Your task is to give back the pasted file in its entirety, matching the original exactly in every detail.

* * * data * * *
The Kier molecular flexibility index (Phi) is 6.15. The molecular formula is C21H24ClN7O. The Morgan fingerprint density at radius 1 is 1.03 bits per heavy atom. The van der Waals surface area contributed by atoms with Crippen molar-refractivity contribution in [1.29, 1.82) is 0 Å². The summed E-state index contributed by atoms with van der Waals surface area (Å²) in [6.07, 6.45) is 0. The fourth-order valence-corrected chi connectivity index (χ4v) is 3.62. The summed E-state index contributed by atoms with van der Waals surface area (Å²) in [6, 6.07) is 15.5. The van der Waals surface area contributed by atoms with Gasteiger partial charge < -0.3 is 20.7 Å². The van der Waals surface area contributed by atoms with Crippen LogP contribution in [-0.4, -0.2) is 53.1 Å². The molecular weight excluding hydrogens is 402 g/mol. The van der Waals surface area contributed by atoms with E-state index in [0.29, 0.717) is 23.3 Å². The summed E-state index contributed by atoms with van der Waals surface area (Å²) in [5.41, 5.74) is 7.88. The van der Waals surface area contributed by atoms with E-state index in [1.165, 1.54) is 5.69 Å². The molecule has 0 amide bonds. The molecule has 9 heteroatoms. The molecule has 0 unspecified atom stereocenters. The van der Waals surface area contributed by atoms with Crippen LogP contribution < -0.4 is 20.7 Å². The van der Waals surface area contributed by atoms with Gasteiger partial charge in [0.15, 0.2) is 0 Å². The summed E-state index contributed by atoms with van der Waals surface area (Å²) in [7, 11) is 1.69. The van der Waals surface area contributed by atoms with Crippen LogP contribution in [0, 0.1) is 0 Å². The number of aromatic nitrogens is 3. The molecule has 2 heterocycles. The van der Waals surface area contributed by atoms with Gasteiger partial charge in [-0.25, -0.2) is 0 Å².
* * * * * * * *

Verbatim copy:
The Kier molecular flexibility index (Phi) is 6.15. The molecular formula is C21H24ClN7O. The Morgan fingerprint density at radius 1 is 1.03 bits per heavy atom. The van der Waals surface area contributed by atoms with Crippen molar-refractivity contribution in [1.29, 1.82) is 0 Å². The summed E-state index contributed by atoms with van der Waals surface area (Å²) in [6.07, 6.45) is 0. The fourth-order valence-corrected chi connectivity index (χ4v) is 3.62. The summed E-state index contributed by atoms with van der Waals surface area (Å²) in [6, 6.07) is 15.5. The van der Waals surface area contributed by atoms with Gasteiger partial charge < -0.3 is 20.7 Å². The van der Waals surface area contributed by atoms with Crippen LogP contribution in [-0.4, -0.2) is 53.1 Å². The molecular weight excluding hydrogens is 402 g/mol. The van der Waals surface area contributed by atoms with E-state index in [0.29, 0.717) is 23.3 Å². The summed E-state index contributed by atoms with van der Waals surface area (Å²) in [5.41, 5.74) is 7.88. The van der Waals surface area contributed by atoms with E-state index in [1.165, 1.54) is 5.69 Å². The molecule has 0 amide bonds. The molecule has 9 heteroatoms. The molecule has 0 unspecified atom stereocenters. The van der Waals surface area contributed by atoms with Crippen LogP contribution < -0.4 is 20.7 Å². The van der Waals surface area contributed by atoms with Gasteiger partial charge in [0.15, 0.2) is 0 Å². The summed E-state index contributed by atoms with van der Waals surface area (Å²) in [7, 11) is 1.69. The van der Waals surface area contributed by atoms with Crippen LogP contribution in [0, 0.1) is 0 Å². The number of aromatic nitrogens is 3. The molecule has 2 heterocycles. The van der Waals surface area contributed by atoms with Gasteiger partial charge in [-0.25, -0.2) is 0 Å².